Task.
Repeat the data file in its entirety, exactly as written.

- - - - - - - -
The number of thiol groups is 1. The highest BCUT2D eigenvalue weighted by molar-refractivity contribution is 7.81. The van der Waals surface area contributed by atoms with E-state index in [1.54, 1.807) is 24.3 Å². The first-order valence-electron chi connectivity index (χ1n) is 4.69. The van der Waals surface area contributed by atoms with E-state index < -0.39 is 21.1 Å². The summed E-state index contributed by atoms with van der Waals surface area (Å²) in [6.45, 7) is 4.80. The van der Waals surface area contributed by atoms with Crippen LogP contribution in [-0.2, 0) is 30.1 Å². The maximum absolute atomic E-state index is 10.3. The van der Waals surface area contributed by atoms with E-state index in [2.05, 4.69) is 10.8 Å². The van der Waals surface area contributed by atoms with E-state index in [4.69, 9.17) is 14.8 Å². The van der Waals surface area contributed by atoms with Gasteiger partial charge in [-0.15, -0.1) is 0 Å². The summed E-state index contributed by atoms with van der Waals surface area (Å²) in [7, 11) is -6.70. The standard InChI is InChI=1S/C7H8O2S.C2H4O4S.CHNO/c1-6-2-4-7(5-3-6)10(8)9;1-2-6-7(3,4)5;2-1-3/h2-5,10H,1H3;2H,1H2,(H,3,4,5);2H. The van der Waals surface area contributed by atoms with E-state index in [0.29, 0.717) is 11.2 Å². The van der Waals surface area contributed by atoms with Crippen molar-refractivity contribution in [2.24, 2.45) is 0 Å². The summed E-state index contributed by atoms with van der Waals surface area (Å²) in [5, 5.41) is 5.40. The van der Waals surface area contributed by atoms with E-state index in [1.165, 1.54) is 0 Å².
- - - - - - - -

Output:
The number of thiol groups is 1. The highest BCUT2D eigenvalue weighted by molar-refractivity contribution is 7.81. The van der Waals surface area contributed by atoms with E-state index in [1.54, 1.807) is 24.3 Å². The first-order valence-electron chi connectivity index (χ1n) is 4.69. The van der Waals surface area contributed by atoms with E-state index < -0.39 is 21.1 Å². The summed E-state index contributed by atoms with van der Waals surface area (Å²) in [6.45, 7) is 4.80. The van der Waals surface area contributed by atoms with Crippen LogP contribution in [-0.2, 0) is 30.1 Å². The maximum absolute atomic E-state index is 10.3. The van der Waals surface area contributed by atoms with E-state index in [2.05, 4.69) is 10.8 Å². The van der Waals surface area contributed by atoms with E-state index in [4.69, 9.17) is 14.8 Å². The van der Waals surface area contributed by atoms with Gasteiger partial charge in [-0.15, -0.1) is 0 Å². The summed E-state index contributed by atoms with van der Waals surface area (Å²) in [7, 11) is -6.70. The standard InChI is InChI=1S/C7H8O2S.C2H4O4S.CHNO/c1-6-2-4-7(5-3-6)10(8)9;1-2-6-7(3,4)5;2-1-3/h2-5,10H,1H3;2H,1H2,(H,3,4,5);2H. The van der Waals surface area contributed by atoms with E-state index in [0.29, 0.717) is 11.2 Å². The van der Waals surface area contributed by atoms with Crippen molar-refractivity contribution in [2.24, 2.45) is 0 Å². The summed E-state index contributed by atoms with van der Waals surface area (Å²) in [5, 5.41) is 5.40. The van der Waals surface area contributed by atoms with E-state index in [1.165, 1.54) is 0 Å².